Then the final thing I recommend is – for our clients, I have a training center in the Philippines, so we’ve interviewed and placed over 1,000 virtual assistants for our clients (that’s some of our secret sauce) and we train them for our clients. So once you have that product-market fit and once you have that case study, and you have some resonance, then what we’ll do is we’ll pretty much just pour gasoline on the fire. They will take this messaging we’ve built together and they’ll just start sending that out to everybody.
So there’s one thing you’re taking on in that last stage there – you shouldn’t be doing that kind of lead generation if you’re the business owner, because you’re going to get tired of it, it’s going to get annoying, it’s going to get repetitive, and it’s going to get mundane. So you should essentially as quickly as possible delegate that out to somebody else. We like virtual assistants because it’s pretty mundane, and virtual assistants are great employees, in my opinion. They’re going to be able to keep your calendar packed and full, and you can grow easily a seven-figure business just by doing that, without even touching the paid ad side.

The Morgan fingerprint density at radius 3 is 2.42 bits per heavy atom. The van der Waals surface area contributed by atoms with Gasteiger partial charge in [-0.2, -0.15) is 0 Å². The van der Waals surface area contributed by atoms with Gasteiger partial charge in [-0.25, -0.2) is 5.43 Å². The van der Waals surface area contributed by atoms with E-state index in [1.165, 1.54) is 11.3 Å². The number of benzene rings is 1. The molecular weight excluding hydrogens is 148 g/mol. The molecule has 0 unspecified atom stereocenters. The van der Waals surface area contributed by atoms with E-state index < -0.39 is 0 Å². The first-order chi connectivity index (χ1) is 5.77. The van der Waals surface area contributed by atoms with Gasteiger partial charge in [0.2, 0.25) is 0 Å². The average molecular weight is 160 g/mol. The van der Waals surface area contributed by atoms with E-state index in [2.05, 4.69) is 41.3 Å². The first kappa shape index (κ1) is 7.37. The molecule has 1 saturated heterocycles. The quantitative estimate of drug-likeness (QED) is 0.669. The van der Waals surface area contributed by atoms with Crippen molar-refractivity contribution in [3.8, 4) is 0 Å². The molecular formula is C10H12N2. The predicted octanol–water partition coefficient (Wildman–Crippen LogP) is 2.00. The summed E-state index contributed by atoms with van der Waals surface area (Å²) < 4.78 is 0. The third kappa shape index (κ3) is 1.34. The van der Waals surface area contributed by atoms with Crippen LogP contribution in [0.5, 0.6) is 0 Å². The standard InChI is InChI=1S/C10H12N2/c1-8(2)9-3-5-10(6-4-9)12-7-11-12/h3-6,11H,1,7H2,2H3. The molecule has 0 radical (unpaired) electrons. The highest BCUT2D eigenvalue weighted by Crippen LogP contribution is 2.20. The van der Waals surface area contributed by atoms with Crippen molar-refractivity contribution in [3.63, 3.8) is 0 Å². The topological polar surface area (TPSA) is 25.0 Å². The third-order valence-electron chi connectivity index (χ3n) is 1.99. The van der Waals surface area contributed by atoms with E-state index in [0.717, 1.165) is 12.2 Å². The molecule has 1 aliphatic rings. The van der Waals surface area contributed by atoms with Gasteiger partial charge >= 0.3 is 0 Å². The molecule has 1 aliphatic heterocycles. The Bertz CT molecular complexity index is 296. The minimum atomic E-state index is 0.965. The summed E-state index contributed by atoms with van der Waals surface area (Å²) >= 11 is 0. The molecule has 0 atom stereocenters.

Theo Hicks: Thank you so much for breaking that down into those quick three, easy steps. First, I was just going to follow up on each of those steps, but as I said in the intro, you’ve got two examples… So do you mind taking one of the examples of these businesses you’ve scaled to seven figures, and then kind of walking us through it from the perspective of these three steps?